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Second seahorse is saved in Poole Bay
A SECOND live Seahorse has been rescued from the sands of Poole Bay and successfully returned to the sea.
And the story of the first rescue in Wednesday’s Daily Echo has been credited with helping save this fully mature spiny seahorse.
Dave Hartwell, principal of the Watersports Academy, discovered the delightful creature at Sandbanks, having been washed up in rough seas.
“He found it on the beach and had the presence of mind to put it in a bucket,” said Neil Garrick-Maidment, executive director of The Seahorse Trust.
“When Dave found the seahorse he telephoned us as a direct result of the Daily Echo’s last article about the seahorse found at Knoll Beach, and we gave him advice on how to handle the seahorse and the best thing to do with her, which was to release her back to the wild,” he said.
He aided the British Seahorse Survey by reporting the sighting and sending an identifying picture.
The delicate creatures are protected under the Wildlife and Countryside Act, as a result of the work of The Seahorse Trust, and it is illegal to kill, disturb or take them from the wild.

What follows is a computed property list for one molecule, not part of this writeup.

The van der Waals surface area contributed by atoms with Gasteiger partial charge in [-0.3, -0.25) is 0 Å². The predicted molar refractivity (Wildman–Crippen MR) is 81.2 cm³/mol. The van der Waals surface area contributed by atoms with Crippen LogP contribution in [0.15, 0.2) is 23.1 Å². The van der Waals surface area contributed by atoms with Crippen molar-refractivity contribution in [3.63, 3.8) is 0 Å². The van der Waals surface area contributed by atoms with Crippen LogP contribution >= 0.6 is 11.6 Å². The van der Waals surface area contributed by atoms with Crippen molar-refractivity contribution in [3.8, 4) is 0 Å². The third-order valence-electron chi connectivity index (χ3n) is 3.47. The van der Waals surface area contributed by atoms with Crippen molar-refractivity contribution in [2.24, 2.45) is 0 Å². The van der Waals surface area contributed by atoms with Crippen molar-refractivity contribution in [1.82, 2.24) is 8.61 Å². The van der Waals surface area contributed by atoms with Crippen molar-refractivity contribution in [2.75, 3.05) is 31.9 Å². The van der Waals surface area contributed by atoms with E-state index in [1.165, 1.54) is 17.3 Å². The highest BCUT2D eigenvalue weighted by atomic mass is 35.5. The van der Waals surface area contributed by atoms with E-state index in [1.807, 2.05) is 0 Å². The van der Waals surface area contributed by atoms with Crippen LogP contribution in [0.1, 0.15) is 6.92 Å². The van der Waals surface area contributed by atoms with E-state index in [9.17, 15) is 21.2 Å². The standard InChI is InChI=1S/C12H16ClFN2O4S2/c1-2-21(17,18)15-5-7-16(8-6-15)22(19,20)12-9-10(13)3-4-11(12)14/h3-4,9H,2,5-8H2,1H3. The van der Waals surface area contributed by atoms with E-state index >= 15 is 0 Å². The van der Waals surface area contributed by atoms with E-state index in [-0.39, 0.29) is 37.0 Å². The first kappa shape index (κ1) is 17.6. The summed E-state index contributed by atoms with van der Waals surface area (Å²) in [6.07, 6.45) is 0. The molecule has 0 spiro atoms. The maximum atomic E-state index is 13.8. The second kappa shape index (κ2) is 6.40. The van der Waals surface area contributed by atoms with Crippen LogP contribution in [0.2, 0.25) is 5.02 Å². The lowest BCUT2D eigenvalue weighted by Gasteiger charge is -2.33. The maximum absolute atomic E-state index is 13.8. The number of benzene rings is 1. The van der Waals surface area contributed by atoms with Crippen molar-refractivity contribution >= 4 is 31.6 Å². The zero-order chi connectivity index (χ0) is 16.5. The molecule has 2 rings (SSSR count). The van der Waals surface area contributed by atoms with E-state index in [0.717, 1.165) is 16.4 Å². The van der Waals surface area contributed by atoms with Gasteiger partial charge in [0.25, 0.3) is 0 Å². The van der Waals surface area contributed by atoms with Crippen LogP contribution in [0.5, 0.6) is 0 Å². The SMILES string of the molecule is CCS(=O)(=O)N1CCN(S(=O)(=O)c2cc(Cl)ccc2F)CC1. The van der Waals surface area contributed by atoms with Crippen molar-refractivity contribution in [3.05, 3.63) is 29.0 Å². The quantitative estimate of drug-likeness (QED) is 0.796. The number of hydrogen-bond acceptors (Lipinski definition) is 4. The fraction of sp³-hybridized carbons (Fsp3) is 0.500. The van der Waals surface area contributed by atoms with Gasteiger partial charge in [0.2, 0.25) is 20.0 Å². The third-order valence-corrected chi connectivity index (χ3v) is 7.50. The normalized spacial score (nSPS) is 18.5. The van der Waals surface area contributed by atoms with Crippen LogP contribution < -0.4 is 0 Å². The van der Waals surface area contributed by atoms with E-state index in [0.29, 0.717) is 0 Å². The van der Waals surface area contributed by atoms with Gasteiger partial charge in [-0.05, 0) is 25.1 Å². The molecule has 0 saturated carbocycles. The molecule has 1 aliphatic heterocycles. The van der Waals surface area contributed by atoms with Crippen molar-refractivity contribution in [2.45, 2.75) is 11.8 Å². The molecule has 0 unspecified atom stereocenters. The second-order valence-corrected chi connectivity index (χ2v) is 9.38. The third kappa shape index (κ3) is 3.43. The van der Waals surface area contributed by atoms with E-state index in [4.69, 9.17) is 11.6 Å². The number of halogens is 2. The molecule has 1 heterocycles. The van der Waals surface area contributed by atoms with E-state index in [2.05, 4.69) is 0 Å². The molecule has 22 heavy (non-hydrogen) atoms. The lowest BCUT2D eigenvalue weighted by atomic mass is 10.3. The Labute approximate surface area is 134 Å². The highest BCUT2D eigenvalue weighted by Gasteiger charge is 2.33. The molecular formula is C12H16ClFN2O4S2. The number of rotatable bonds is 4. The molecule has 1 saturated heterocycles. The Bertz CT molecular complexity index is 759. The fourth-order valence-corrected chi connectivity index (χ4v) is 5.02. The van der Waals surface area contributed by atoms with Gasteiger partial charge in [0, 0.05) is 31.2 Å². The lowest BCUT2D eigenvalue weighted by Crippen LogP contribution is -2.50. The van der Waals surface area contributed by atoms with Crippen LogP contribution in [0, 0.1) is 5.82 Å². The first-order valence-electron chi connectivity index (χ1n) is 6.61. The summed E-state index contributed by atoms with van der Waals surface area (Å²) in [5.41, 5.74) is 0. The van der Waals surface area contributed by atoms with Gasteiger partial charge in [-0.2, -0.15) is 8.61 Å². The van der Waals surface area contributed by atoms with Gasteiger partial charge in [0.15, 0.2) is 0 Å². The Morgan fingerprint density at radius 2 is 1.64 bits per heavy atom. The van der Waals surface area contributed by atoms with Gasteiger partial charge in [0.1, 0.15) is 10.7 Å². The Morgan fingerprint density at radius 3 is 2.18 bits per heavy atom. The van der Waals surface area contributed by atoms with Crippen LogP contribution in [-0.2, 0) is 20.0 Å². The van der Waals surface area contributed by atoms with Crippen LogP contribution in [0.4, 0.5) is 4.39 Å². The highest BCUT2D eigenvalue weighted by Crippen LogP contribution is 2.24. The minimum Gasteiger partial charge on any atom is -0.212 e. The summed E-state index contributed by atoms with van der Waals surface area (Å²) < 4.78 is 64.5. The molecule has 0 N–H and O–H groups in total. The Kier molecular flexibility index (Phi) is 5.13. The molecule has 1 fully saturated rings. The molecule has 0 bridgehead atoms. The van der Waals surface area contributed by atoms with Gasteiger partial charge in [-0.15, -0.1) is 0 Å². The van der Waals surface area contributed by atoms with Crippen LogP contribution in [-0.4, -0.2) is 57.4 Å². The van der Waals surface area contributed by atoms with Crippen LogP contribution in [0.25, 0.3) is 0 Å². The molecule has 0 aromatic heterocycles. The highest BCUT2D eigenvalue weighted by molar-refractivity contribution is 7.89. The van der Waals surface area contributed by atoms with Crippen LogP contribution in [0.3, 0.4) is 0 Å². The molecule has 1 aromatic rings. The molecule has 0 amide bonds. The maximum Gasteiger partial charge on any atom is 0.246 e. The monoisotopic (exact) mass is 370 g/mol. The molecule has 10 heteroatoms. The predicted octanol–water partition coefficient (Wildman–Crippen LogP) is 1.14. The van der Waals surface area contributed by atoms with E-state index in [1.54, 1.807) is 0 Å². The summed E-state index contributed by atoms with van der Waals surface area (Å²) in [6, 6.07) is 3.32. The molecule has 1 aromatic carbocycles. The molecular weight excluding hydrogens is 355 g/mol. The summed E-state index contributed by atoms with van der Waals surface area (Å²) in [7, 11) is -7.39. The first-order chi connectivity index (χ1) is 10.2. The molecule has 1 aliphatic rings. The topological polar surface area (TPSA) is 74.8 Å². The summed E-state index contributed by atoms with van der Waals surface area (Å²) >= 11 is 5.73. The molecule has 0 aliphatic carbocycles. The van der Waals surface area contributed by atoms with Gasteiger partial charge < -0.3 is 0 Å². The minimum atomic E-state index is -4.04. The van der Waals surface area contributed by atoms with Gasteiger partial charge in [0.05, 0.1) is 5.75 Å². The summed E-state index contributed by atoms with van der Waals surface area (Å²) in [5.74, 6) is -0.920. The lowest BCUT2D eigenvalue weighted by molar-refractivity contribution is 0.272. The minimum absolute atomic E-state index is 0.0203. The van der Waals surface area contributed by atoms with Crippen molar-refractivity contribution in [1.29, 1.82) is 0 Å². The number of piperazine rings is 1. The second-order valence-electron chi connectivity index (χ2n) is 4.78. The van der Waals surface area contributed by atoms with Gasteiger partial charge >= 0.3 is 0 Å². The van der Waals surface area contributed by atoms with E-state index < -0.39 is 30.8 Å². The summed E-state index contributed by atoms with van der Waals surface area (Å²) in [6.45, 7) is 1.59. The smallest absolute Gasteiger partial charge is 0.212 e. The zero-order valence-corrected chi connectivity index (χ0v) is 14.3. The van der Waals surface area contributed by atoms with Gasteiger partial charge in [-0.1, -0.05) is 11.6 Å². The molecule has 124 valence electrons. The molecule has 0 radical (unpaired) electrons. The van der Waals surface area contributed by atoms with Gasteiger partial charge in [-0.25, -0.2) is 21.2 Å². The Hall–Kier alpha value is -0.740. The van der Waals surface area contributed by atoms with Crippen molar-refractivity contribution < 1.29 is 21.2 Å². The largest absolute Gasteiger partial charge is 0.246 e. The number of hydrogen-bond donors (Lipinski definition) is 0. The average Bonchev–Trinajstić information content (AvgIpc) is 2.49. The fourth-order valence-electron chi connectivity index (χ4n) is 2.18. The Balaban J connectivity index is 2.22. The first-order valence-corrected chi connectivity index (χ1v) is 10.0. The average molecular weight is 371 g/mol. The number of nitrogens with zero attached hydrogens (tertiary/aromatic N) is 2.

Under the act if a seahorse is washed up on the beach people are allowed to handle it in order to put it back into the wild.
“We would like to thank Dave and the team at the Watersports Academy for their prompt action which saved the life of this seahorse,” said Neil.
“We would also like to thank the Echo for running the story about the Knoll seahorse, which in turn saved the life of this one.”
The first spiny seahorse found by an eagle-eyed schoolboy at Studland, was the first to be seen this early in the year, and was rescued by Kevin Rideout, the National Trust’s visitor experience officer after being stranded and run over by a bicycle.
The survey can be found at britishseahorsesurvey.org and the trust at theseahorsetrust.org
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